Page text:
Acts 3 - The Miracle at the Gate Called Beautiful
In the studies to follow, to keep from getting bogged down in minutiae (trivial details), I will comment largely on areas that show how the early church developed in her doctrine and vision. (My comments will be on portions. You will need to view the Scriptures under discussion.)
In this study we will view the entire 3rd chapter of Acts. This is Acts007 (Acts 3) The Miracle at the Gate Called Beautiful.
It would benefit you to read this entire chapter before beginning the study.
You through? OK, let's begin:
Vs1: "Now Peter and John were going up to the temple at the ninth hour, the hour of prayer."
It was time for the evening offering. (The hours of prayer were the 3rd, 6th, and 9th.) The 9th hour was the evening sacrifice. Peter and John were not going to the temple as participants in the sacrifice, but rather to continue their testimony to Jesus as Messiah.
Keep in mind the following:
(1) The early believers were very Jewish. They did not consider their new covenant worship as being separate from Israel. To them it was the fulfillment of Israel's hope.
(2) The temple figured strongly in the heart of all Jewish people, believers or no. Herod's temple was the pride of Israel. When the sun touched its white marble covering, light would shine forth in all directions. The temple was the heart and soul of Judaism. It defined what Judaism was, and to the Jewish people it spoke of the potency of their God.
(3) To continue the ministry of Jesus, the apostles must work in Jerusalem as long as possible. Jesus said, "You shall be My witnesses both in JERUSALEM, and in all Judea and Samaria, and even to the remotest part of the earth." (Act1:8)
But He also said, "For a little while longer the Light is among you. Walk while you have the Light, so that darkness will not overtake you; he who walks in the darkness does not know where he goes." (John 12:35)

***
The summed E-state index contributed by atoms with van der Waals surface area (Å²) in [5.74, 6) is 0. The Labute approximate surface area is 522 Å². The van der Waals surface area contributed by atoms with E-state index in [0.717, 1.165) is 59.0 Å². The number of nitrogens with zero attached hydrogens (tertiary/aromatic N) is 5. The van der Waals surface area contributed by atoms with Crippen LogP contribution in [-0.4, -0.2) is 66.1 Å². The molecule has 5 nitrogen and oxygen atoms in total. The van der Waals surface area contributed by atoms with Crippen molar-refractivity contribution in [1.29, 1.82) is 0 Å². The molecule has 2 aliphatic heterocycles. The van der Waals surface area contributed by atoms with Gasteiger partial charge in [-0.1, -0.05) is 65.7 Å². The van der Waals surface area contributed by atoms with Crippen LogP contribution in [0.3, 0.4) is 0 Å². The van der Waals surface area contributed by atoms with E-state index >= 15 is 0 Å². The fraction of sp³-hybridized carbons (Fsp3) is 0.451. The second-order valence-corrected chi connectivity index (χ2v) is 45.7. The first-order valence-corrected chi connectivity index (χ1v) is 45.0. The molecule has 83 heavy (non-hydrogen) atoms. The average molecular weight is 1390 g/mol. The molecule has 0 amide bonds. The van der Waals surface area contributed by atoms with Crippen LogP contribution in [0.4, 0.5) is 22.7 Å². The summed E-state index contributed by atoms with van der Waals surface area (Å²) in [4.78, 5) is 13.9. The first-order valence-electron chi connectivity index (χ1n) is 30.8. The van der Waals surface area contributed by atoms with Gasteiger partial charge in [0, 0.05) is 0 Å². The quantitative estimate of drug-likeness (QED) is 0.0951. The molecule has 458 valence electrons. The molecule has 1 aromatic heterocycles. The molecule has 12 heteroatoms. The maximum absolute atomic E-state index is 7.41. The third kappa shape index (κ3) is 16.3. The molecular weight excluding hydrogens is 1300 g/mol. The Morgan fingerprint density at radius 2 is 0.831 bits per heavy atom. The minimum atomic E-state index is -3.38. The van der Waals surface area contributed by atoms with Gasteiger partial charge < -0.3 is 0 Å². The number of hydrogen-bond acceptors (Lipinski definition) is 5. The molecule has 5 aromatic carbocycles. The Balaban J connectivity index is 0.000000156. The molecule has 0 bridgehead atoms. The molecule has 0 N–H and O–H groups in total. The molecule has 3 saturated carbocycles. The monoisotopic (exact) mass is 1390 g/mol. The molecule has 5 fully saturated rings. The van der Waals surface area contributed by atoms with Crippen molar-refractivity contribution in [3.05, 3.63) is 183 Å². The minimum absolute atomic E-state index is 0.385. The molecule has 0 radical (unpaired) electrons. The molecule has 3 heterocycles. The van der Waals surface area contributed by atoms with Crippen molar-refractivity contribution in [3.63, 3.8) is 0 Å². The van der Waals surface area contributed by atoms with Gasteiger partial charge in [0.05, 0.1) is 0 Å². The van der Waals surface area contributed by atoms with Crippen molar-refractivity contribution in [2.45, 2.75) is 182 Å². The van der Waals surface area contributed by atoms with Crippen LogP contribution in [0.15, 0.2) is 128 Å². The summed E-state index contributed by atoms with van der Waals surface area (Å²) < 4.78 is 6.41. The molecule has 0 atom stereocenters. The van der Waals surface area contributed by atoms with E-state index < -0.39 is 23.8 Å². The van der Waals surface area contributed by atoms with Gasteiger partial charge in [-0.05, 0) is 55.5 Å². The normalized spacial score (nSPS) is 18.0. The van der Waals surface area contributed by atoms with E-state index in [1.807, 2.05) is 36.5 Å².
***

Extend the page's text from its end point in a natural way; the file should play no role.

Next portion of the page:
And again, "We must work the works of Him who sent Me as long as it is day; night is coming when no one can work." (John 9:4)
Darkness was going to overtake Israel. The message of Her Messiah must be proclaimed at every opportunity. Every Jew must be given the right to accept or reject Jesus Christ.
When the temple is later destroyed and the Jews taken as slaves into the nations, then they will weep bitter tears over Jerusalem.
Even Jesus wept over Jerusalem; "Jerusalem, Jerusalem, who kills the prophets and stones those who are sent to her! How often I wanted to gather your children together, the way a hen gathers her chicks under her wings, and you were unwilling. Behold, your house is being left to you desolate! For I say to you, from now on you will not see Me until you say, 'Blessed is He [Jesus Christ] who comes in the name of the Lord!'" (Matt23:37-39)
Note: We need to remind ourselves often that the Acts of the Apostles deals with a transitional time between covenants. The gospel must go to the Jew first. The old covenant people of God must be given every opportunity to receive Jesus as Messiah, before Jerusalem is desroyed, and all vestiges of the former covenant are removed from the earth.
The Acts of the Apostles closes with this sad quotation from the prophet; "Go to this people and say, 'You will keep on hearing, but will not understand; and you will keep on seeing, but will not perceive; for the heart of this people has become dull, and with their ears they scarcely hear, and they have closed their eyes; otherwise they might see with their eyes, and hear with their ears, and understand with their heart and return, and I would heal them.'" (Acts 28:26-27)